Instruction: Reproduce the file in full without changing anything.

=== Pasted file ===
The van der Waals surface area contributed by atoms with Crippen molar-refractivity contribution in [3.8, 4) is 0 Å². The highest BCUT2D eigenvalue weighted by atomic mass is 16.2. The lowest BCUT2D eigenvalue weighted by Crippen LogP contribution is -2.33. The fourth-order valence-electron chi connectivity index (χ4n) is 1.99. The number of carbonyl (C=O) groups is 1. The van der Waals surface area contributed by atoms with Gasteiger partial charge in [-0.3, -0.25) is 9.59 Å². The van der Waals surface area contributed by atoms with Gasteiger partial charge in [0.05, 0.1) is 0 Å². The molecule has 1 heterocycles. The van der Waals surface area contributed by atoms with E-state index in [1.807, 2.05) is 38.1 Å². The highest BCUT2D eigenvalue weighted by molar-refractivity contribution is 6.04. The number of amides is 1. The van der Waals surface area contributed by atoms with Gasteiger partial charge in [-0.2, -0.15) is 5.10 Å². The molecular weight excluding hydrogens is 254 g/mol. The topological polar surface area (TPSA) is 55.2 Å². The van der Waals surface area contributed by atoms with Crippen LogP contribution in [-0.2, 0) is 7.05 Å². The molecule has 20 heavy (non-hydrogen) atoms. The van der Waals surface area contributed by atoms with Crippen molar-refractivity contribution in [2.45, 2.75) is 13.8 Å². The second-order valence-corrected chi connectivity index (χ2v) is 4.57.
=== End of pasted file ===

The van der Waals surface area contributed by atoms with Crippen molar-refractivity contribution in [3.8, 4) is 0 Å². The highest BCUT2D eigenvalue weighted by atomic mass is 16.2. The lowest BCUT2D eigenvalue weighted by Crippen LogP contribution is -2.33. The fourth-order valence-electron chi connectivity index (χ4n) is 1.99. The number of carbonyl (C=O) groups is 1. The van der Waals surface area contributed by atoms with Gasteiger partial charge in [-0.3, -0.25) is 9.59 Å². The van der Waals surface area contributed by atoms with Gasteiger partial charge in [0.05, 0.1) is 0 Å². The molecule has 1 heterocycles. The van der Waals surface area contributed by atoms with E-state index in [1.807, 2.05) is 38.1 Å². The highest BCUT2D eigenvalue weighted by molar-refractivity contribution is 6.04. The number of amides is 1. The van der Waals surface area contributed by atoms with Gasteiger partial charge in [-0.2, -0.15) is 5.10 Å². The molecular weight excluding hydrogens is 254 g/mol. The topological polar surface area (TPSA) is 55.2 Å². The van der Waals surface area contributed by atoms with Crippen LogP contribution in [-0.2, 0) is 7.05 Å². The molecule has 20 heavy (non-hydrogen) atoms. The van der Waals surface area contributed by atoms with Crippen molar-refractivity contribution in [2.45, 2.75) is 13.8 Å². The second-order valence-corrected chi connectivity index (χ2v) is 4.57.